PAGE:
Investor Advocacy Clinic Welcomes Back Esmat Hanano

Esmat Hanano rejoined the Investor Advocacy Clinic for its spring 2019 semester.  A graduate of American University with a degree in philosophy, Hanano will graduate from the Georgia State University College of Law in May 2019.

Hanano came back to the clinic because he wants to use the skills he’s gained in the past year help those who otherwise would not be able to obtain a lawyer. He says:

“The Investor Advocacy Clinic serves as a tool for people who feel lost or overwhelmed when coming up against savvy brokers and firms.”

Upon graduation, Hanano hopes to clerk and then work as a federal prosecutor.

Investor Advisory Clinic Director Appointed to FINRA’s National Mediation and Arbitration Committee

Nicole Iannarone, associate clinical professor and director of the Investor Advocacy Clinic, was named to FINRA’s National Mediation and Arbitration Committee (NAMC).  FINRA is a self-regulated organization that oversees broker and dealer operations. NAMC makes recommendations concerning recruitment, qualification, training and evaluation of arbitrators and mediators as well as recommendations on rules, regulations and procedures that govern arbitration, mediation and other dispute regulation matters before FINRA.    Her three-year appointment began in June 2018 as a public member—one with no financial service industry ties. Continue reading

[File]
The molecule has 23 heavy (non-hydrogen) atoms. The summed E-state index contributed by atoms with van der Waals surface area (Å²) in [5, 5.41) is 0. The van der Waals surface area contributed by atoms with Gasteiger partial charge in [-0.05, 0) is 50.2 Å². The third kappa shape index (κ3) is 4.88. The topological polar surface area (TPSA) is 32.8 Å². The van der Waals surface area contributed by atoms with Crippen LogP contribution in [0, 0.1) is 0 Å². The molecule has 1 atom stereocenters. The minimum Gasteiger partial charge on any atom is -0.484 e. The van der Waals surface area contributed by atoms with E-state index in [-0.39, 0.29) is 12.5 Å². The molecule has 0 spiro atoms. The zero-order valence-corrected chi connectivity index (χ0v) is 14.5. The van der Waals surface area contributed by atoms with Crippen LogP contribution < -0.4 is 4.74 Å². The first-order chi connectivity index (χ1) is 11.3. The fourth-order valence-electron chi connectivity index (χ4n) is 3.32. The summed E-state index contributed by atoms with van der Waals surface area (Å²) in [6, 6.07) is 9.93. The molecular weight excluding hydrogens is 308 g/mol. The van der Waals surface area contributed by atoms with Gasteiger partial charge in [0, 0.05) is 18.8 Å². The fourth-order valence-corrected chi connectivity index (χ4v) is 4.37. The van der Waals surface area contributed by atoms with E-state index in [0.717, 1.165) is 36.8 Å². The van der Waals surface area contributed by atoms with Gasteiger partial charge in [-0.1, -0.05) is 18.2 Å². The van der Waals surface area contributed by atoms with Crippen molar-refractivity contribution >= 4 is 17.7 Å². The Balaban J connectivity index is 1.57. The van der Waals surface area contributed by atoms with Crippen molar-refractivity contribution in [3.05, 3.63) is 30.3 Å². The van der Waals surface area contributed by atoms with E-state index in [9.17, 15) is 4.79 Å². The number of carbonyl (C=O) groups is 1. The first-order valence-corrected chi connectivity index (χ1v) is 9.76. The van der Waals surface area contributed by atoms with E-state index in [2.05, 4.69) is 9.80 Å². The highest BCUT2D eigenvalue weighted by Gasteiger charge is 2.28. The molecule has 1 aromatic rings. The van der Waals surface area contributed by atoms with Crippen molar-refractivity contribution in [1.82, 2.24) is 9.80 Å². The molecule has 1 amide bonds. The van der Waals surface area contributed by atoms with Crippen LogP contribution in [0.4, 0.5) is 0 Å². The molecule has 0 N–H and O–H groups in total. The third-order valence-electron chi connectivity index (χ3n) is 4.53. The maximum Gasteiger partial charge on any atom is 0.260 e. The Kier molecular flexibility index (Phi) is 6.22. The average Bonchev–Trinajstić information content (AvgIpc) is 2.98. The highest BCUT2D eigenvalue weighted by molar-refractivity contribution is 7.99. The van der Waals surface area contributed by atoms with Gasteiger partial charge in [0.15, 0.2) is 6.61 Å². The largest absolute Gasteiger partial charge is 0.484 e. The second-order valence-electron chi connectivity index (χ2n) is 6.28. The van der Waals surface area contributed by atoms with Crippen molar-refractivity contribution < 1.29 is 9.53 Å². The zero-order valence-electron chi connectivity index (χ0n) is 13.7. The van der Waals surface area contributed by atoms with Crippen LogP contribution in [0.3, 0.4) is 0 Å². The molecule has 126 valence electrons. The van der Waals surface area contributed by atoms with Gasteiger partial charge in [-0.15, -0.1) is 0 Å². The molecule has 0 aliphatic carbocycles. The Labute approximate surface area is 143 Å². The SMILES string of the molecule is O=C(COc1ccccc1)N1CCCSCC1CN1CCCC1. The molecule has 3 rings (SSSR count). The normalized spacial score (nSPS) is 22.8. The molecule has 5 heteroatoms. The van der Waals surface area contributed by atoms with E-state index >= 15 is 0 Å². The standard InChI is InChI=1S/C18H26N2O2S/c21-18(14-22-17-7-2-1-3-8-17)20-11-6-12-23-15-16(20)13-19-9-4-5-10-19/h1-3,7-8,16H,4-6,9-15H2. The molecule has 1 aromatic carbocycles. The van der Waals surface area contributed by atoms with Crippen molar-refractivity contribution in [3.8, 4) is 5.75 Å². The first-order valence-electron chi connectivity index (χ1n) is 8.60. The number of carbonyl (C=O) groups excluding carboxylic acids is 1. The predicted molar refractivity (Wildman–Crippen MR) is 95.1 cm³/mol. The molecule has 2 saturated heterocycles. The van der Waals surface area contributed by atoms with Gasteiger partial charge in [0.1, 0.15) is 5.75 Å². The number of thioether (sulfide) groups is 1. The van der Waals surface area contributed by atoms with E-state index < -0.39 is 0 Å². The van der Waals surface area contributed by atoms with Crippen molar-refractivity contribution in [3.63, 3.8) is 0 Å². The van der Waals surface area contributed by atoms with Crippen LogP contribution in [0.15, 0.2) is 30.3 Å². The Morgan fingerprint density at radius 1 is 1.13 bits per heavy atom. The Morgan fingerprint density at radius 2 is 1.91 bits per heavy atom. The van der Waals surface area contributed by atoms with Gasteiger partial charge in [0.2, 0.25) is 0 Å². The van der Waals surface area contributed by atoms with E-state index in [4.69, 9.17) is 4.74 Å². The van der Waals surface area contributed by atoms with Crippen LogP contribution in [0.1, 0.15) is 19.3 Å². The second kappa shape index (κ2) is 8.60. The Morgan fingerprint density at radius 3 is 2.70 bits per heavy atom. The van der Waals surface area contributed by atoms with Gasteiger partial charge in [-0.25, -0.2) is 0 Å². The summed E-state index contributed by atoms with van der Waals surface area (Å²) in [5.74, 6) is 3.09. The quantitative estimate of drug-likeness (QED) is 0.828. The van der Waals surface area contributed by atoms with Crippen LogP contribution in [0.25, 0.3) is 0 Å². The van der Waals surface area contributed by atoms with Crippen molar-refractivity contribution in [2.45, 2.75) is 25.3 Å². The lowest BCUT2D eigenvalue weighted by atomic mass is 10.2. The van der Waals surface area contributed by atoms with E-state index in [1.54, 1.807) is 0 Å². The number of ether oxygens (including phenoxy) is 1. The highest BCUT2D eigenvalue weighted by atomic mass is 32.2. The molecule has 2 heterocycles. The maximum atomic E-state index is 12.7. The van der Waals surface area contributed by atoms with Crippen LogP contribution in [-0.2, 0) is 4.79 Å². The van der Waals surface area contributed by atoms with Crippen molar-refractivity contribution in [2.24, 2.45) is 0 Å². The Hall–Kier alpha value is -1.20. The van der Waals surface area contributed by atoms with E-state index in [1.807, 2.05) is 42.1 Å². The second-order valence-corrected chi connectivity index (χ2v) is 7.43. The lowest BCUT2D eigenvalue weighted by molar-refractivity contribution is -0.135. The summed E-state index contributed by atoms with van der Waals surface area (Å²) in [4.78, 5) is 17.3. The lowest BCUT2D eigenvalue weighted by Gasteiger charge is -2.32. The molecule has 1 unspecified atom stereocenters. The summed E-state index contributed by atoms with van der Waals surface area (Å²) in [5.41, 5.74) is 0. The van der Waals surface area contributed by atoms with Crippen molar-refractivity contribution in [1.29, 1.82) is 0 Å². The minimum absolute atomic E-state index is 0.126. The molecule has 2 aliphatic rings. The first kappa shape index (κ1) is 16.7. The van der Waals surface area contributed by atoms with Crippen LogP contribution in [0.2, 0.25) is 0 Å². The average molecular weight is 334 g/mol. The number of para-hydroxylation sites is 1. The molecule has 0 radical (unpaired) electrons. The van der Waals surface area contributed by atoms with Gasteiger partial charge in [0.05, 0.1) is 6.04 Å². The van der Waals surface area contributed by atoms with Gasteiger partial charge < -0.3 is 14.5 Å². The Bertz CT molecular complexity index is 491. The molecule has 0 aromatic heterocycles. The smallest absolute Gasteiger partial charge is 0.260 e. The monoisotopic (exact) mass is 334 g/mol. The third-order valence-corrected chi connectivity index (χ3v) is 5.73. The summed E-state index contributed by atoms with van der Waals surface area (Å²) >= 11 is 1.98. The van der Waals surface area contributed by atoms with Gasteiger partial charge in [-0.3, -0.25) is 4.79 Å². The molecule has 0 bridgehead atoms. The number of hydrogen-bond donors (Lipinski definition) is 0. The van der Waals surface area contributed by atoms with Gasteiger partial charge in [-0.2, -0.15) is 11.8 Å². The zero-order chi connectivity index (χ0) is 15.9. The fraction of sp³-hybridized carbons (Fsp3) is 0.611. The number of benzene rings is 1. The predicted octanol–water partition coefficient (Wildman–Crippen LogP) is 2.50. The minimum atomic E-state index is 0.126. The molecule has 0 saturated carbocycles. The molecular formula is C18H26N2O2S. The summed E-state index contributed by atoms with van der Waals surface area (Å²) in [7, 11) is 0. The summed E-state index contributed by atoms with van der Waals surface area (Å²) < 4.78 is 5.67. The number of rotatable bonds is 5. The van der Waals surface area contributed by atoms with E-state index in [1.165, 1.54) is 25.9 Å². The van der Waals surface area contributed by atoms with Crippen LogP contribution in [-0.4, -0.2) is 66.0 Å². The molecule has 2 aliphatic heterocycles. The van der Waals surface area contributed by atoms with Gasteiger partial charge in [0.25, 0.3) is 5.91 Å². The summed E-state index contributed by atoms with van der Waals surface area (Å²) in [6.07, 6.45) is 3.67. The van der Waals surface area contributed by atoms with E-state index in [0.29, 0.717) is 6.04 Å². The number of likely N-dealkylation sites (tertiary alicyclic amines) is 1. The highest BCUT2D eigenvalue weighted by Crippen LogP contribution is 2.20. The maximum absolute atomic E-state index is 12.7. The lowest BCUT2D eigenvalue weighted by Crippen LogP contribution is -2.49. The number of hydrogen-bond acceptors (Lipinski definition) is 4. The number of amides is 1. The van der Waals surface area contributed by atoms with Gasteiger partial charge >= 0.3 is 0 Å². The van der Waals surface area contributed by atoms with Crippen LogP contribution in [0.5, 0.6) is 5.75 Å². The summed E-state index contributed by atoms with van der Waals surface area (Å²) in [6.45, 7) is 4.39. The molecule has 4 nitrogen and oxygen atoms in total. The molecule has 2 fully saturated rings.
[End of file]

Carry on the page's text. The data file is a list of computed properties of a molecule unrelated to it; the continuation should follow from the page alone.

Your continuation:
Investor Advocacy Clinic Begins Spring 2019 Work

The Investor Advocacy Clinic is back for another semester.  Our spring 2019 student interns began their work on January 11, 2019 with a full day orientation and boot camp. Three of our interns are returning from prior semesters: Esmat Hanano, Kevin Mathis, and Brook Ptacek.  Two additional interns join us for their first semester: Caitlyn Scofield and Caleb Swiney.